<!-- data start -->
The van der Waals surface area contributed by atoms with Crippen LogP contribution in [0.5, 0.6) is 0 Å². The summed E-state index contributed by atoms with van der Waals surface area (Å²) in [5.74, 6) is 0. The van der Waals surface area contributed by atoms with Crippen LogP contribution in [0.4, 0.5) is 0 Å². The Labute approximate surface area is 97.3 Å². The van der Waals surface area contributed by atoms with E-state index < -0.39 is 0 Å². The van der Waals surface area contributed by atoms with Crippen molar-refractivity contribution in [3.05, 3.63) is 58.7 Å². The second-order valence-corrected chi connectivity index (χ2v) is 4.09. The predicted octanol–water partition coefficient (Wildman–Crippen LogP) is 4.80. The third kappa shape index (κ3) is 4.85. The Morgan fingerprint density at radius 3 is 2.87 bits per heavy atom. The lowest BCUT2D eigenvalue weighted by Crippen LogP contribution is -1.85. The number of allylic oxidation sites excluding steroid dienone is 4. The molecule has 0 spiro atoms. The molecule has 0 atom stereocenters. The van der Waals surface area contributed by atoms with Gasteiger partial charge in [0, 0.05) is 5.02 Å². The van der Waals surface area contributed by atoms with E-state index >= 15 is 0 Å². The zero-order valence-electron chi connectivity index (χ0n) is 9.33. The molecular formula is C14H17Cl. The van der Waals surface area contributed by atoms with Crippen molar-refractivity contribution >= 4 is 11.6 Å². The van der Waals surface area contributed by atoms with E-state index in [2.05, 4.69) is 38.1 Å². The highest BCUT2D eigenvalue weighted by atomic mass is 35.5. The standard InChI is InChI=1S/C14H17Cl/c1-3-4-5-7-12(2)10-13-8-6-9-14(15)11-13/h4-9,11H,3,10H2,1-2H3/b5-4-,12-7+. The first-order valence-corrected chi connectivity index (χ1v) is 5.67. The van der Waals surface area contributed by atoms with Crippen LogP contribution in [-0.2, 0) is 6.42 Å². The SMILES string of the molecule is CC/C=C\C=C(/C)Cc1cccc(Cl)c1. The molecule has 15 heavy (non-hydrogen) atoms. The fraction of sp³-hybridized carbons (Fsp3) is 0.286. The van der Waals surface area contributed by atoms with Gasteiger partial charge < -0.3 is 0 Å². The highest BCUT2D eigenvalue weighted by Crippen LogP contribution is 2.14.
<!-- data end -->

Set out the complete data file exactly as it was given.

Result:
The van der Waals surface area contributed by atoms with Crippen LogP contribution in [0.5, 0.6) is 0 Å². The summed E-state index contributed by atoms with van der Waals surface area (Å²) in [5.74, 6) is 0. The van der Waals surface area contributed by atoms with Crippen LogP contribution in [0.4, 0.5) is 0 Å². The Labute approximate surface area is 97.3 Å². The van der Waals surface area contributed by atoms with E-state index < -0.39 is 0 Å². The van der Waals surface area contributed by atoms with Crippen molar-refractivity contribution in [3.05, 3.63) is 58.7 Å². The second-order valence-corrected chi connectivity index (χ2v) is 4.09. The predicted octanol–water partition coefficient (Wildman–Crippen LogP) is 4.80. The third kappa shape index (κ3) is 4.85. The Morgan fingerprint density at radius 3 is 2.87 bits per heavy atom. The lowest BCUT2D eigenvalue weighted by Crippen LogP contribution is -1.85. The number of allylic oxidation sites excluding steroid dienone is 4. The molecule has 0 spiro atoms. The molecule has 0 atom stereocenters. The van der Waals surface area contributed by atoms with Gasteiger partial charge in [0, 0.05) is 5.02 Å². The van der Waals surface area contributed by atoms with E-state index >= 15 is 0 Å². The zero-order valence-electron chi connectivity index (χ0n) is 9.33. The molecular formula is C14H17Cl. The van der Waals surface area contributed by atoms with Crippen molar-refractivity contribution >= 4 is 11.6 Å². The van der Waals surface area contributed by atoms with E-state index in [2.05, 4.69) is 38.1 Å². The highest BCUT2D eigenvalue weighted by atomic mass is 35.5. The standard InChI is InChI=1S/C14H17Cl/c1-3-4-5-7-12(2)10-13-8-6-9-14(15)11-13/h4-9,11H,3,10H2,1-2H3/b5-4-,12-7+. The first-order valence-corrected chi connectivity index (χ1v) is 5.67. The van der Waals surface area contributed by atoms with Crippen LogP contribution in [-0.2, 0) is 6.42 Å². The SMILES string of the molecule is CC/C=C\C=C(/C)Cc1cccc(Cl)c1. The molecule has 15 heavy (non-hydrogen) atoms. The fraction of sp³-hybridized carbons (Fsp3) is 0.286. The van der Waals surface area contributed by atoms with Gasteiger partial charge < -0.3 is 0 Å². The highest BCUT2D eigenvalue weighted by Crippen LogP contribution is 2.14.